Sunday, September 30, 2007

Columbus Soul from WVKO

With the brief flurry of media attention to the 40th anniversary of 1967's Summer of Love, I was in a more nostalgic musical mood than usual in the past couple of months, and spent some time making up a 1967 iPod playlist, which I'll blog about later. I also discovered a wonderful album of old locally-produced soul singles from the late 60's and early 70's. Eccentric Soul: The Capsoul Years, is part of a series of collections of little-known, local R&B records from back in the day. (I use "soul" to refer to R&B music since when I grew up, that's what Billboard magazine called their R&B chart.) These songs were produced in Columbus for the Capsoul label, founded by WVKO DJ Bill Moss (later a political activist and controversial school board member before his untimely death in 2005). As a suburban white kid in the 70's, I got most of my music, soul and otherwise, from the local Top 40 stations, mostly WCOL, but I did occasionally venture down to the far end (1580) of the AM radio dial to listen to VKO, though it never seemed to come in very well.

These songs are a little rough around the edges in both performance and production, but what amazes me is how good they are. A tiny bit of polish on these songs could have led them to be national chart competitors. They're a little bit Motown and a little bit Stax; there's a little pop and a little gospel in the mix. The Four Mints sound like a slightly raggedy Temptations, but their song "Row My Boat" is a lovely mellow ballad that sounds as good as anything that was on 70's AM radio. The same goes for "I Want to be Ready" by Kool Blues. There's a Sam Cooke groove on "You're All I Need to Make It" by Johnson, Hawkins, Tatum & Durr, and Bill Moss himself has an inspirational track called "Sock It to 'Em, Soul Brother," which is basically a series of shout-outs to the "brothers doin' good," like Martin Luther King, Ralph Bunche, and Willy Mays. Most of the 19 tracks here are worth hearing, but the real find is a singer named Marion Black. His deep, bluesy vocal on the minor-key "Who Knows" is a killer; "Go On, Fool" has lyrics that teeter on blues parody ("You had children/Out of wedlock/On the day we met..."; "Come Friday, Saturday and Sunday, you're gone/I had to shop, cook, and clean all alone") but Black's voice makes the song memorable. There is also a fun instrumental called "Hot Grits!" by the fabulously named Elijah and the Ebonites, with Elijah yelling, "Oooo-weee, Hot grits!!" whenever the mood takes him. Sadly, my iTunes version of the album had no digital booklet with liner notes, so I don't know anything about the artists (though there is a press release for the album at Columbus Music History). Sadder still is how short-lived Capsoul was, and that none of these great tunes ever made the national charts.

Monday, September 24, 2007

Down to a sunless sea

If I lived in New York City, I would by now have seen the current Broadway musical of Xanadu, the notoriously bad 1980 Hollywood musical. The stage show is supposedly good, campy fun. Sadly, the movie is not. I saw it when it first came out and I remember how dispiriting it was to sit and watch as so many things went so wrong. 27 years later, I borrowed the movie from the library to see if I could find anything redeeming in the experience. I could not.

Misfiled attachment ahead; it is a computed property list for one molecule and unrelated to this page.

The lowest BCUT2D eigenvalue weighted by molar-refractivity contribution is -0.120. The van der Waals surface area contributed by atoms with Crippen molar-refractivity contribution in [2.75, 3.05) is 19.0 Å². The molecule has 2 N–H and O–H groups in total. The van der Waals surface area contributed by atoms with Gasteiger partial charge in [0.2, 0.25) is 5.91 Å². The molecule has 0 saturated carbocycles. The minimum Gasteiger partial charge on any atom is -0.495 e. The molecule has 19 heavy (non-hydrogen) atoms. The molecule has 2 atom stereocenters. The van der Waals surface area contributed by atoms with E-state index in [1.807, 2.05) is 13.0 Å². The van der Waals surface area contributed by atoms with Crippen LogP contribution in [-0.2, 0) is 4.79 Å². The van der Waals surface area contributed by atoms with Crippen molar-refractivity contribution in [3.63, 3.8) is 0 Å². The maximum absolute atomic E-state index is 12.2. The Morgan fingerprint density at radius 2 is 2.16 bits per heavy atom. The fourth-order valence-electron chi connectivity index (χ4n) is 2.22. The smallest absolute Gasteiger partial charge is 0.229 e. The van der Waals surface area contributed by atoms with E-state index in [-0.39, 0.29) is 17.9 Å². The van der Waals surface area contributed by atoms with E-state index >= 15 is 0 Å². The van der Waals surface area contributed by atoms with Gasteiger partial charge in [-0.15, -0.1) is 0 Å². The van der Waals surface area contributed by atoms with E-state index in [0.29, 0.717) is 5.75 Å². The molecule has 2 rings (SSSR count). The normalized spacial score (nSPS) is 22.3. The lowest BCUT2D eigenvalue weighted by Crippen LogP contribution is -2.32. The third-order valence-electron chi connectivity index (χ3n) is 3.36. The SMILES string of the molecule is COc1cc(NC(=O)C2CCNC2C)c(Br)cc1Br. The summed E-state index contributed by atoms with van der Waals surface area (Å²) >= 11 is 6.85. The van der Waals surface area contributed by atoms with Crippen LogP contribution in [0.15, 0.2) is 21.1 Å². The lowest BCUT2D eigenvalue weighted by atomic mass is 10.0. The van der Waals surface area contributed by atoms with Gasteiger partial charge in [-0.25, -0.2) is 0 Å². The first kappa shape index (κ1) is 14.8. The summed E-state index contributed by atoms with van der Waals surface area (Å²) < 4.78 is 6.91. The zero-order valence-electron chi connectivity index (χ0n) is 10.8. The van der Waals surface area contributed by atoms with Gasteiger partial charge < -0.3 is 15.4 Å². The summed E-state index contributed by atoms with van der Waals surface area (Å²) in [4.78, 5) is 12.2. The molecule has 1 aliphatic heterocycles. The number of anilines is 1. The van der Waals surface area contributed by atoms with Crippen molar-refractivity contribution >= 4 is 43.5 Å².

Olivia Newton-John is a muse named Kira who comes to life, zooming off of an alley mural in Los Angeles, to help inspire two lonely people: an insipid and whiny commercial artist (Michael Beck) who hates his job--and seems to have no life outside of his work at a record company--and a retired night club owner (Gene Kelly) who has an itch to get back in the business. Kira skates around Hollywood and brings the two guys together to open a fabulous roller disco called Xanadu in an abandoned theater.

The fantasy plot has potential, but no attention is paid to dialogue or characterization. Beck is intensely unlikeable, Newton-John can look nice but has little else going for her, and virtually all the actors read their lines like they're at a community theater rehearsal. The one exception is Kelly who actually does seem to be trying. At almost 70, he is livelier than either one of his co-stars. The potential for an interesting romance between a mortal and an immortal (as in The Bishop's Wife) is wasted: Kira is "freed" by the gods to be with Beck at the end, but we get no sense of what this means for her. Beck, for a romantic leading man, is remarkably asexual and, did I already say, unlikeable. Another wasted plot point has to do with the fact the Kira had materialized to Kelly back in the 40's to be his muse, and he sort of recognizes her in the present day, but this is not developed. As my partner who, God love his soul, endured this movie with me, noted, there is not a drop of dramatic tension. Nothing is at stake. There are no major obstacles for anyone to overcome. The music is OK (that damn "Have to believe we are magic" song is lodged in my head now) and one production number which combines music and dance from the 40's and 80's is sort of fun, but too overblown to be truly enjoyable. If you have a yen for Xanadu, either go to Broadway or read Coleridge.